Master Mohammad Ayub runs a makeshift school in a public park in Islamabad. Thousands of poor children have benefited from his services over the years, but, as VOA's Ayesha Tanzeem reports, roughly 25 million school-age youths don't get an education in Pakistan.
    Video

    Video Florida’s Weeki Wachee ‘Mermaids’ Make a Splash

    Since 1947, ‘mermaids’ have fascinated tourists at central Florida’s Weeki Wachee Springs State Park with their fluid movements and synchronized ballet. Performing underwater has its challenges, including cold temperatures and a steady current, as VOA’s Lin Yang and Joseph Mok report.
    Video

    Video Somali, African Union Forces Face Resurgent Al-Shabab

    The Islamic State terror group claimed its first attack in Somalia earlier this week, though the claim has not been verified by forces on the ground. Meanwhile, al-Shabab militants have stepped up their attacks as Somalia prepares for elections later this year. Henry Ridgwell reports there are growing frustrations among Somalia’s Western backers over the country’s slow progress in forming its own armed forces to establish security after 25 years of chaos.
    Video

    Video Bangladesh Targeted Killings Spark Wave of Fear

    People in Bangladesh’s capital are expressing deep concern over the brutal attacks that have killed secular blogger, and most recently a gay rights activist and an employee of the U.S. embassy. Xulhaz Mannan, an embassy protocol officer and the editor of the country’s only gay and transgender magazine Roopban; and his friend Mehboob Rabbi Tanoy, a gay rights activist, were hacked to death by five attackers in Mannan’s Dhaka home earlier this month.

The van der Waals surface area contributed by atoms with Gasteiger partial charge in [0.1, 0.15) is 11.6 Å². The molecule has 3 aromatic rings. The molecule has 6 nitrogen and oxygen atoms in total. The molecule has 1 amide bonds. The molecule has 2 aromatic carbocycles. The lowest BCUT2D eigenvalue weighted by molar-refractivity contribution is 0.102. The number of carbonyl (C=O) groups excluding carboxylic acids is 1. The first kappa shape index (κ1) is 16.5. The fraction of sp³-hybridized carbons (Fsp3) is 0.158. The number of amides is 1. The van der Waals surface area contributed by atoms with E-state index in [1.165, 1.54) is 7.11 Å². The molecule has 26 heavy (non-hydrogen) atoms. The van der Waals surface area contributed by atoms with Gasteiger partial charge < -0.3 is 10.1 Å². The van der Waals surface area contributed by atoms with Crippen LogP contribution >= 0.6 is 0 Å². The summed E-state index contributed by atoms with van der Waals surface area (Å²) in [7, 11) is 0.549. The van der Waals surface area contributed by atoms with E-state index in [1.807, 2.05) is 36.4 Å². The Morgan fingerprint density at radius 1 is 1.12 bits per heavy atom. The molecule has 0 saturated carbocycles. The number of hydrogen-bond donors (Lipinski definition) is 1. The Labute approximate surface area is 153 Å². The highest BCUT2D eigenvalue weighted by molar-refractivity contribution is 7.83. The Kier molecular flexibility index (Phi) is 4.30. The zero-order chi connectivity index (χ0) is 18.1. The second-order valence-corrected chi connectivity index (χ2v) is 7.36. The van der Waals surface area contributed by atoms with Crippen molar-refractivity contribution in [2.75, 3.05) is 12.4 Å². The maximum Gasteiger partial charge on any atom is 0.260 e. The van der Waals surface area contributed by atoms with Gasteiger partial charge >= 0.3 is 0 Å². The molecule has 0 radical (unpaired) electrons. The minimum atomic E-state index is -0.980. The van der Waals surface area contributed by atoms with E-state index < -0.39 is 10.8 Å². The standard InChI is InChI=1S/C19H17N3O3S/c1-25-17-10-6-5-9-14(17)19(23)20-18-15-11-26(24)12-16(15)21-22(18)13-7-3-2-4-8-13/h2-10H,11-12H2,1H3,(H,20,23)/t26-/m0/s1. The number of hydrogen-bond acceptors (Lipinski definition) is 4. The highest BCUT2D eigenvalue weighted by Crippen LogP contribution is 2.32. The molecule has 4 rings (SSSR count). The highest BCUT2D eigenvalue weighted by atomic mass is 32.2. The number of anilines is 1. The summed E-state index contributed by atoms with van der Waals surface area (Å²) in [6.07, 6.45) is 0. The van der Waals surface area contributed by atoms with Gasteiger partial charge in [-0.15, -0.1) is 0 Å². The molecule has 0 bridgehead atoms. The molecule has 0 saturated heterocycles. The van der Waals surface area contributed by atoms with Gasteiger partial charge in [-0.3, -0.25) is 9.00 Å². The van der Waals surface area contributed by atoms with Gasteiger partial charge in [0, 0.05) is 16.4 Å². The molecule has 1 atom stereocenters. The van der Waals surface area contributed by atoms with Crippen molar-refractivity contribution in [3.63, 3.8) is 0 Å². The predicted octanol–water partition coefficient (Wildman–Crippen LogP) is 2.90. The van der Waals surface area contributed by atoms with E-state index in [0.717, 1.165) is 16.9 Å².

Video

    Video Documentary Tells Tale of Chernobyl Returnees

    Ukraine this week is marking the 30th anniversary of the world's worst nuclear accident, at the Chernobyl nuclear power plant. Soviet officials at first said little about the accident, but later evacuated a 2,600-square-kilometer "exclusion zone." Some people, though, came back. American directors Holly Morris and Anne Bogart created a documentary about this faithful and brave community. VOA's Tetiana Kharchenko reports from New York on "The Babushkas of Chernobyl." Carol Pearson narrates.